Terrifying Nation today on TV3. Chris Finlayson is on justifying the Government’s Muslim fear mongering and extension of even more surveillance powers. It was jaw dropping. Finlayson says ‘alienated people with a chip on their shoulder’ is the threshold to get...
    The Daily Blog | 14-11
  • A brief word on The Block NZ
    Is it just me or did The Block manage to sum up everything that is wrong about our culture and economy? Fetishised property speculation as mass entertainment in a country of homelessness & poverty. I wonder if State House tenants...
    The Daily Blog | 14-11
  • Waitangi Tribunal ruling
    That spluttering choking sound of a thousand rednecks being informed Maori still have sovereignty is a hilarious cacophony of stupid… Crown still in charge: Minister Chris Finlayson on Waitangi Treaty ruling The Waitangi Tribunal’s finding that Maori chiefs who signed...
    The Daily Blog | 14-11
  • A brief word on Phillip Smith
    We can arrest student loan & fine defaulters at the airport – but not convicted child molesting killers? Before we ban manufactured ISIS ‘terrorists’ from having passports, how about we just manage to stop child molesting killers from fleeing first?...
    The Daily Blog | 14-11
  • Free Me From Religion
          The meeting begins – or at least it’s supposed to begin – but someone interrupts proceedings. She wants everyone to pray with their heads bowed while she can “thank our Father who art in Heaven.” I close...
    The Daily Blog | 14-11
  • Key capitulates on TPPA while big money NZ set up propaganda fund
    So Key has capitulated on the ‘gold standard’ of free trade deals… The primary objective for New Zealand at Apec was to see some urgency injected into the TPP talks and to keep leaders aiming for a high quality deal....
    The Daily Blog | 13-11
  • Why Phillip Smith is the least of our worries
    Well, it turns out Phillip Smith wasn’t half as clever as he thought he was, and he’s been arrested within a week. If the Prime Minister is through with making tasteless jokes, perhaps we can ramp down the media hysteria...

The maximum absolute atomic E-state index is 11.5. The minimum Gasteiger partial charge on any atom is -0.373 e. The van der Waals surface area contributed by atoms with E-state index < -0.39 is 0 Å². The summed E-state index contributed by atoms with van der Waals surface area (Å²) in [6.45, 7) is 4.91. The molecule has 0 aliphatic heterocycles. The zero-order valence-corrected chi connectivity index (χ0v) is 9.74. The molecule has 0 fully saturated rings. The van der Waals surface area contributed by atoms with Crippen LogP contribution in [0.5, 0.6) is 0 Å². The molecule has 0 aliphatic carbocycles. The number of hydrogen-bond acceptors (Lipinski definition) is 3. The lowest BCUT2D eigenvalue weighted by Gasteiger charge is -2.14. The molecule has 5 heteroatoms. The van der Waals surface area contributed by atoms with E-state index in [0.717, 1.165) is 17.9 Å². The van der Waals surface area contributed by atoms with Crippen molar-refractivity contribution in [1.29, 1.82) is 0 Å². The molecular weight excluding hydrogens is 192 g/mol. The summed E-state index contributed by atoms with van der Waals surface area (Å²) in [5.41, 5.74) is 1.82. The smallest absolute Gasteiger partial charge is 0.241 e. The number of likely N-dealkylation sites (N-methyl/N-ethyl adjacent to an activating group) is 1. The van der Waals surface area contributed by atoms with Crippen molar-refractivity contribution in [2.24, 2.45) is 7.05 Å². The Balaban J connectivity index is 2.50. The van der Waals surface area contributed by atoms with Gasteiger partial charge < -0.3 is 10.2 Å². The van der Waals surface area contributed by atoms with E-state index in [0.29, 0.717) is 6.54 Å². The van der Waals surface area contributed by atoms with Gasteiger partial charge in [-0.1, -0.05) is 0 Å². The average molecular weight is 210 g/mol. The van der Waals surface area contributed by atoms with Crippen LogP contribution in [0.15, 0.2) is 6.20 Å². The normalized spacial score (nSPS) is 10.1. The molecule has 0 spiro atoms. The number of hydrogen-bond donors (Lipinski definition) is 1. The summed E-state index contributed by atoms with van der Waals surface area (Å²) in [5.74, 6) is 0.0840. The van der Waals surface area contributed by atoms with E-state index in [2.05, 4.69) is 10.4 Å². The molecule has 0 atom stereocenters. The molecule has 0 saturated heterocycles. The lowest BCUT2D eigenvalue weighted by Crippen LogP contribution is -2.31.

The Daily Blog | 13-11
  • Constraining Credibility
      Most economists and members of the public – on both the right and the left – believe that economies are constrained by resource scarcity most of the time. In this view, economies are supply-constrained, and that the economic problem...
    The Daily Blog | 13-11
  • Migrant Labour, exploitation and free markets
    Once more we read about a horror story of virtual slavery for a migrant worker in a restaurant in Christchurch. The silver lining that in this case compensation should be paid is not assured. Often in situations like this the employer winds up...
    The Daily Blog | 13-11
  • On baby boomers who give my generation unhelpful advice: JUST DON’T
    One of my mum’s colleagues recently told her that there is no money in what her daughter was doing; volunteering at a women’s refuge and writing on politics. This guy, dispensing all his pearls of wisdom, told my mother that...
    The Daily Blog | 13-11
  • Morbid Symptoms: Can Labour Be Born Anew?
    THE CHAIRS in the final meeting venue have been stacked away. All that expensive signage, commissioned for the benefit of the television cameras, no longer has a purpose. For the second time in just 14 months, Labour’s Leadership Contest is...
    The Daily Blog | 12-11
  • What’s Small, White, and Having Trouble Attracting New People?
    If your answer was something intimately connected to the person of Peter Dunne … then you’d be right. Last night, P-Dunney decided to bring his comedy and/or hair stylings to the twitterverse; penning a potentially somewhat ill-advised tweet in which he compared...
    The Daily Blog | 12-11
  • LATE at the Auckland Museum review – Slacktivisim: Its not just for Slack...
    Monday night is my yoga night. I’m not really very good it, I don’t really have the bendy, but I made a New Years resolution. This Monday however, I decided to put the yoga on prone and attend a gig...
    The Daily Blog | 12-11
  • This weeks Waatea news column – Nanaia Mahuta – the Princess who roared
      This weeks Waatea news column – Nanaia Mahuta – the Princess who roared...
    The Daily Blog | 11-11
  • Real reasons to fear Government’s new approach to child poverty
    Now  I really am worried.  Selling state houses is bad enough but a taking a ‘social investment focus’ to deal with child poverty? “The Treasury will issue a Request for Information inviting submissions from people who work with vulnerable New...
    The Daily Blog | 11-11
  • Power to the people!
    With all the huffing and puffing of the election out of the way and the right-wing still in ascendancy after 30 years of community-sapping neoliberalism it was a pleasure to attend a strike by workers at Carl’s Jr in Lincoln...
    The Daily Blog | 11-11
  • EXCLUSIVE: OIA reveals WINZ trespassing 400 people a year
    W.I.N.Z is broken and it’s breaking my heart. Every year WINZ issues trespass notices to just under 400 people. 2008 / 418 2009 /  382 2010 /  347 2011 /  411 2012 /  373 2013 /  384 And this year...
    The Daily Blog | 11-11
  • So David Farrar and the Government were wrong on gangs after all?